One of the easiest ways to do this is by using the lat pulldown cable station. Start by grabbing the bar or handles then sitting down with your arms extended above your head.

Now curl the weight down behind your head while keeping your elbows pinned close to the side of your head as much as possible.

14. Seated Cable Curls

Another way to target the short head is by doing curls on the cable low row station. Your upper arms should stay in front of your body as you curl the handles towards your forehead.

You can do this exercise with your arms unsupported if you’d like. Or you can scoot forward so your legs are bent and use your knees to support your elbows like a preacher curl.

15. Machine Preacher Curls

Lastly, most commercial gyms have a preacher curl machine. You can use this exercise to target the short head just like you would with a barbell or dumbbell preacher curl.

Remember, use a wider grip with your hands outside your elbows to target the inner bicep. Or sit sideways on the seat and perform the exercise with one arm to further isolate the short head.

Short Head Bicep Workout

Now you have several excellent exercises for hitting the inner bicep. But you might have analysis paralysis from all those options.

So I’m going to give you an example short head bicep workout. In addition, I’ll explain how to program these exercises in terms of frequency and sets/reps.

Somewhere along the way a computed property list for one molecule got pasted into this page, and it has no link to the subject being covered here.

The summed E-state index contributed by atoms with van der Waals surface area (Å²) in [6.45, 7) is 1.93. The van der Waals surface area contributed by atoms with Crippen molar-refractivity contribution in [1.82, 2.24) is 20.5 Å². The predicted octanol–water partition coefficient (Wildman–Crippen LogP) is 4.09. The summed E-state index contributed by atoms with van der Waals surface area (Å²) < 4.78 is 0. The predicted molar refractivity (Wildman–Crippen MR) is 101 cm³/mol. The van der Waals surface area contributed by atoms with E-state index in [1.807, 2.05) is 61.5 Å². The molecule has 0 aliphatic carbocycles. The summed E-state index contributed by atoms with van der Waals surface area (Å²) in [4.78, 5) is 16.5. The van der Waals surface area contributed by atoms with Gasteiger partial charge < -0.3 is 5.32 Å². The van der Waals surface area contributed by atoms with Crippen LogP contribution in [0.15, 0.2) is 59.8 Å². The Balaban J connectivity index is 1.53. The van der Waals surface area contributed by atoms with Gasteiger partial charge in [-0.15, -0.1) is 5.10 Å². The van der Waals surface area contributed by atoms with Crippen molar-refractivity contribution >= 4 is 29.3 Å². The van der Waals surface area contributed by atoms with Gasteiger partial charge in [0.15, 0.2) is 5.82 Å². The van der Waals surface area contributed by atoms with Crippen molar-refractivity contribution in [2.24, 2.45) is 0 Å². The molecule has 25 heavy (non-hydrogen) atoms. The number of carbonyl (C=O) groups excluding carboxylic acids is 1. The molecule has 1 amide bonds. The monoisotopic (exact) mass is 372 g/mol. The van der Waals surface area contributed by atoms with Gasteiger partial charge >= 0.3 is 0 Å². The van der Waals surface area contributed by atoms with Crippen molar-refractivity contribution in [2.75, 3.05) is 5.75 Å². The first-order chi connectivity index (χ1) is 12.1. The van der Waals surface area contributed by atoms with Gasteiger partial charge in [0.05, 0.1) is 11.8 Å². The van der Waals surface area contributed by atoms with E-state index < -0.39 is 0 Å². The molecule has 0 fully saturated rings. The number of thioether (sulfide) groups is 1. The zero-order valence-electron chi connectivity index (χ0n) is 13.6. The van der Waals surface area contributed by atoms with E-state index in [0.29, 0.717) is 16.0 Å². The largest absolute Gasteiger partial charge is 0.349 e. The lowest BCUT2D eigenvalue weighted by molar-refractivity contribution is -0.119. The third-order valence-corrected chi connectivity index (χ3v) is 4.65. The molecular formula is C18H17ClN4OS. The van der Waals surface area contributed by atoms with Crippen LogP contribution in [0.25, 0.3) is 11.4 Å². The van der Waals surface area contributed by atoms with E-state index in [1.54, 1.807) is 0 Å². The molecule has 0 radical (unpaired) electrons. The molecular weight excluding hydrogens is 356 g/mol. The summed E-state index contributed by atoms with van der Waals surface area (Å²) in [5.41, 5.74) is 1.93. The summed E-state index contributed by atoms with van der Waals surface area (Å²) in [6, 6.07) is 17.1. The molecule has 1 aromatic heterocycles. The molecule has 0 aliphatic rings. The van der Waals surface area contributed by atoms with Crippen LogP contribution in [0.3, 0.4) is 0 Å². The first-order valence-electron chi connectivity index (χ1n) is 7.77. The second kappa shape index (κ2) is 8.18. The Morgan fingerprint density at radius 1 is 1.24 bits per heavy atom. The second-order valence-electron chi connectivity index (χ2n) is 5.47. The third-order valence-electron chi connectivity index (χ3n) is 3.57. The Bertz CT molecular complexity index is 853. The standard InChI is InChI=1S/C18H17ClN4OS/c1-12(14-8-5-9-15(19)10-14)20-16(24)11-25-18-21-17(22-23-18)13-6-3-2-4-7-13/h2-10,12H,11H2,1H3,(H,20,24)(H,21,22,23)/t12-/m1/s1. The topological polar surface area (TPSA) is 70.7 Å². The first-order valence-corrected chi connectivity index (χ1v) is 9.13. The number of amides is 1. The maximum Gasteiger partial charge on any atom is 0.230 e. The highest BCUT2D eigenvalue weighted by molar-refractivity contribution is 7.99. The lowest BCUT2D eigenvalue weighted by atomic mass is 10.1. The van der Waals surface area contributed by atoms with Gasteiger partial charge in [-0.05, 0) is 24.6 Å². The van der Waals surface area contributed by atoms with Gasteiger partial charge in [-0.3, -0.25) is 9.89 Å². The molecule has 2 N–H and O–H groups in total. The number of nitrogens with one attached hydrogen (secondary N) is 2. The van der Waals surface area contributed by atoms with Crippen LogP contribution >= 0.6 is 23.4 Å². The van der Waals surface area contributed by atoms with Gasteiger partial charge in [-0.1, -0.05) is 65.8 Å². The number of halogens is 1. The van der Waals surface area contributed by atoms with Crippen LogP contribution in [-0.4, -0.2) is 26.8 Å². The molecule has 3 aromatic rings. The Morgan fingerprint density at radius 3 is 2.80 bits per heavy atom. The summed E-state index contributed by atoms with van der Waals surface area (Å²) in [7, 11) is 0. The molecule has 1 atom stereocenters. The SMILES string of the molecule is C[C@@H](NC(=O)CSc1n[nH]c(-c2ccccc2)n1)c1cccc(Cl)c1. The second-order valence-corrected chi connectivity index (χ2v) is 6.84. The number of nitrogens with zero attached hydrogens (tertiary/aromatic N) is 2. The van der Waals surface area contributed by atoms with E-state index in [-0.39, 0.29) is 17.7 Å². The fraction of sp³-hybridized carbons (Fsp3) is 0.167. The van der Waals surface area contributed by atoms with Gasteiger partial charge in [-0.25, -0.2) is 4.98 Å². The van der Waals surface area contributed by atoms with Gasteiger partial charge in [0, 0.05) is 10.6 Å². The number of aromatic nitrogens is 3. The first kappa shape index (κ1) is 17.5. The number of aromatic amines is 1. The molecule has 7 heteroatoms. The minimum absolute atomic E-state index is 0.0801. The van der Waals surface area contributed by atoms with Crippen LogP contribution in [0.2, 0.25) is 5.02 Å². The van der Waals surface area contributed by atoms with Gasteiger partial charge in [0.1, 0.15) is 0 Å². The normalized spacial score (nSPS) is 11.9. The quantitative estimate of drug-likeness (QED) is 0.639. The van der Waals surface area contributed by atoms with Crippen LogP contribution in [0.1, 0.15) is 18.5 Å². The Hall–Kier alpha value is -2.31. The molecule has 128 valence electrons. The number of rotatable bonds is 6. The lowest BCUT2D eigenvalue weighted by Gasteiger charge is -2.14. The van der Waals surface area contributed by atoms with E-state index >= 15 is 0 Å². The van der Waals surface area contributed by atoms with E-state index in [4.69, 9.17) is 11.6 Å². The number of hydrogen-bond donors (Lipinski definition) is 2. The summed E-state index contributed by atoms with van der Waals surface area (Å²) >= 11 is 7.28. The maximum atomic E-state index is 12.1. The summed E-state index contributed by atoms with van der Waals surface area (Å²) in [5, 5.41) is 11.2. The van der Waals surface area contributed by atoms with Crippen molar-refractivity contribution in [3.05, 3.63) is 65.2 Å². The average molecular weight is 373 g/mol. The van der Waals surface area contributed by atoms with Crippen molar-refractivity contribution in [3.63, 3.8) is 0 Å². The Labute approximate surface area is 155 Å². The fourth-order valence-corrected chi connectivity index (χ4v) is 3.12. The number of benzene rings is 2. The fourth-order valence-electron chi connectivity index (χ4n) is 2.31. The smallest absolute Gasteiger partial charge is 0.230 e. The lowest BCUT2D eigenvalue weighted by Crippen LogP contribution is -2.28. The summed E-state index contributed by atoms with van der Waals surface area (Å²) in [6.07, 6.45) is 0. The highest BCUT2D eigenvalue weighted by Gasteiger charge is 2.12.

Short Head Bicep Workout Frequency

The first thing to establish is how often you train your biceps. But, of course, the answer to that depends on your experience and your goals.

For beginners or people who can only work out a few days a week, a total body 3-day split works well. That means you would do a couple of biceps exercises each workout three times per week.

More advanced lifters might work single muscle groups in each workout with a 5-day or 6-day split. This routine is called the bro split workout, and it works excellent for growth (despite the name).

In that case, you would work your arms for an entire workout once or twice a week. And you want to include at least a couple of short head exercises in those workouts.

Bro Split Short Head Bicep Exercises

Short Head Bicep Workout Sets & Reps

To grow your arms, it’s best to use a hypertrophy training program. That means using weights you can handle for 6-12 reps.

Also, you should aim for 4-6 sets per exercise. And each workout should include from 5 to 8 exercises. So that’s around 24-32 total sets per workout.

Short Head Bicep Workout Example

With all this in mind, a short head bicep workout starts to take shape. Here is an example using some of the exercises and techniques you just learned.

Remember, most of these exercises primarily work the short head. So this isn’t a workout you want to use every arm day. And make sure you also include some long head and brachialis training as well.

Short Head Bicep Workout

Long Head Bicep Exercises

In this article, you learned how to build wider biceps using exercises for the short head of the inner bicep. But if you want to build taller biceps, you can’t forget about training the long head.

So click here to see the 17 best long head bicep exercises for building bigger peaks.

17 Best Long Head Bicep Exercises
Long Head Exercises

With this information, you’re well on your way to building massive arms. And if you found this article helpful, take a look at some of my other great content below!